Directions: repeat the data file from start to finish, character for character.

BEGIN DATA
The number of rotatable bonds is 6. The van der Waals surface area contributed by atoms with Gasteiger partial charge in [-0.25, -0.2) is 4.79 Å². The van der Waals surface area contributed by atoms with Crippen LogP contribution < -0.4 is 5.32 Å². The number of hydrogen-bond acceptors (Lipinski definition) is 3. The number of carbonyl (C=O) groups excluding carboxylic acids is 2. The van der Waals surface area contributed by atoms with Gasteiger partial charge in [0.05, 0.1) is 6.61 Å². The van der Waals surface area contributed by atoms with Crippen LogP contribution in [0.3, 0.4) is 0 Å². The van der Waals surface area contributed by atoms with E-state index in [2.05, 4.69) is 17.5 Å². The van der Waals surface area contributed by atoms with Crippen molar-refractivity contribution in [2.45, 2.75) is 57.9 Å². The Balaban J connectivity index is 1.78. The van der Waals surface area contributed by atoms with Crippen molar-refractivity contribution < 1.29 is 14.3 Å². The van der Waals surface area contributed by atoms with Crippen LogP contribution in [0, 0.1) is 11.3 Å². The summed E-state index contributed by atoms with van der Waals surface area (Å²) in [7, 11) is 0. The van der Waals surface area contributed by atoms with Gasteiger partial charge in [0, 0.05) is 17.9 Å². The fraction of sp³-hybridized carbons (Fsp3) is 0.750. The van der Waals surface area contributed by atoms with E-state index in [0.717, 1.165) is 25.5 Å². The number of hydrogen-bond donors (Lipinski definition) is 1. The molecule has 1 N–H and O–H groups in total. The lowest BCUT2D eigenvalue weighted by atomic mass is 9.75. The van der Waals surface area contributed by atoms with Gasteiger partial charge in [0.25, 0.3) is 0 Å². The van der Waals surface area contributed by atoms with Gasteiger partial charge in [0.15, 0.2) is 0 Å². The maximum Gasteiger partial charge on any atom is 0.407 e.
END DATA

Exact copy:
The number of rotatable bonds is 6. The van der Waals surface area contributed by atoms with Gasteiger partial charge in [-0.25, -0.2) is 4.79 Å². The van der Waals surface area contributed by atoms with Crippen LogP contribution < -0.4 is 5.32 Å². The number of hydrogen-bond acceptors (Lipinski definition) is 3. The number of carbonyl (C=O) groups excluding carboxylic acids is 2. The van der Waals surface area contributed by atoms with Gasteiger partial charge in [0.05, 0.1) is 6.61 Å². The van der Waals surface area contributed by atoms with Crippen LogP contribution in [0.3, 0.4) is 0 Å². The van der Waals surface area contributed by atoms with E-state index in [2.05, 4.69) is 17.5 Å². The van der Waals surface area contributed by atoms with Crippen molar-refractivity contribution in [2.45, 2.75) is 57.9 Å². The Balaban J connectivity index is 1.78. The van der Waals surface area contributed by atoms with Crippen molar-refractivity contribution < 1.29 is 14.3 Å². The van der Waals surface area contributed by atoms with Crippen LogP contribution in [0, 0.1) is 11.3 Å². The summed E-state index contributed by atoms with van der Waals surface area (Å²) in [7, 11) is 0. The van der Waals surface area contributed by atoms with Gasteiger partial charge in [0, 0.05) is 17.9 Å². The fraction of sp³-hybridized carbons (Fsp3) is 0.750. The van der Waals surface area contributed by atoms with E-state index in [0.717, 1.165) is 25.5 Å². The number of hydrogen-bond donors (Lipinski definition) is 1. The molecule has 1 N–H and O–H groups in total. The lowest BCUT2D eigenvalue weighted by atomic mass is 9.75. The van der Waals surface area contributed by atoms with Gasteiger partial charge in [0.25, 0.3) is 0 Å². The van der Waals surface area contributed by atoms with Gasteiger partial charge in [0.15, 0.2) is 0 Å². The maximum Gasteiger partial charge on any atom is 0.407 e.